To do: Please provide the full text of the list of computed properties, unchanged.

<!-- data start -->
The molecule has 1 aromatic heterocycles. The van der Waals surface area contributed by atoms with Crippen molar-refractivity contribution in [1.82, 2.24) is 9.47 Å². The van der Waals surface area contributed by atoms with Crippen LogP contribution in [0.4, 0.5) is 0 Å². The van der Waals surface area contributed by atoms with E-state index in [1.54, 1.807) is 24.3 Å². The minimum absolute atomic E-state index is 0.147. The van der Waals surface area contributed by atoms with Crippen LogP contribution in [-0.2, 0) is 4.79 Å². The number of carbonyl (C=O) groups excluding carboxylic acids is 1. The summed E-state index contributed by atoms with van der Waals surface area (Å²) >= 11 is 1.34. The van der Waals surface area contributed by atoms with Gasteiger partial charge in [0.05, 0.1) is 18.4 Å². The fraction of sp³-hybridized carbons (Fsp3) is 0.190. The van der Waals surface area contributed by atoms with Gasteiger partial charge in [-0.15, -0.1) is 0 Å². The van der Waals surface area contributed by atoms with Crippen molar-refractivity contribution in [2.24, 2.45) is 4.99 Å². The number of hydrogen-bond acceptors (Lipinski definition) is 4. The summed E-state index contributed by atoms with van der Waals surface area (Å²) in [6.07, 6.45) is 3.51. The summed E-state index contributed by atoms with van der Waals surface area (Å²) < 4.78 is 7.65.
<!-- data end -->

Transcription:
The molecule has 1 aromatic heterocycles. The van der Waals surface area contributed by atoms with Crippen molar-refractivity contribution in [1.82, 2.24) is 9.47 Å². The van der Waals surface area contributed by atoms with Crippen LogP contribution in [0.4, 0.5) is 0 Å². The van der Waals surface area contributed by atoms with E-state index in [1.54, 1.807) is 24.3 Å². The minimum absolute atomic E-state index is 0.147. The van der Waals surface area contributed by atoms with Crippen LogP contribution in [-0.2, 0) is 4.79 Å². The number of carbonyl (C=O) groups excluding carboxylic acids is 1. The summed E-state index contributed by atoms with van der Waals surface area (Å²) >= 11 is 1.34. The van der Waals surface area contributed by atoms with Gasteiger partial charge in [0.05, 0.1) is 18.4 Å². The fraction of sp³-hybridized carbons (Fsp3) is 0.190. The van der Waals surface area contributed by atoms with Gasteiger partial charge in [-0.15, -0.1) is 0 Å². The van der Waals surface area contributed by atoms with Crippen molar-refractivity contribution in [2.24, 2.45) is 4.99 Å². The number of hydrogen-bond acceptors (Lipinski definition) is 4. The summed E-state index contributed by atoms with van der Waals surface area (Å²) in [6.07, 6.45) is 3.51. The summed E-state index contributed by atoms with van der Waals surface area (Å²) < 4.78 is 7.65.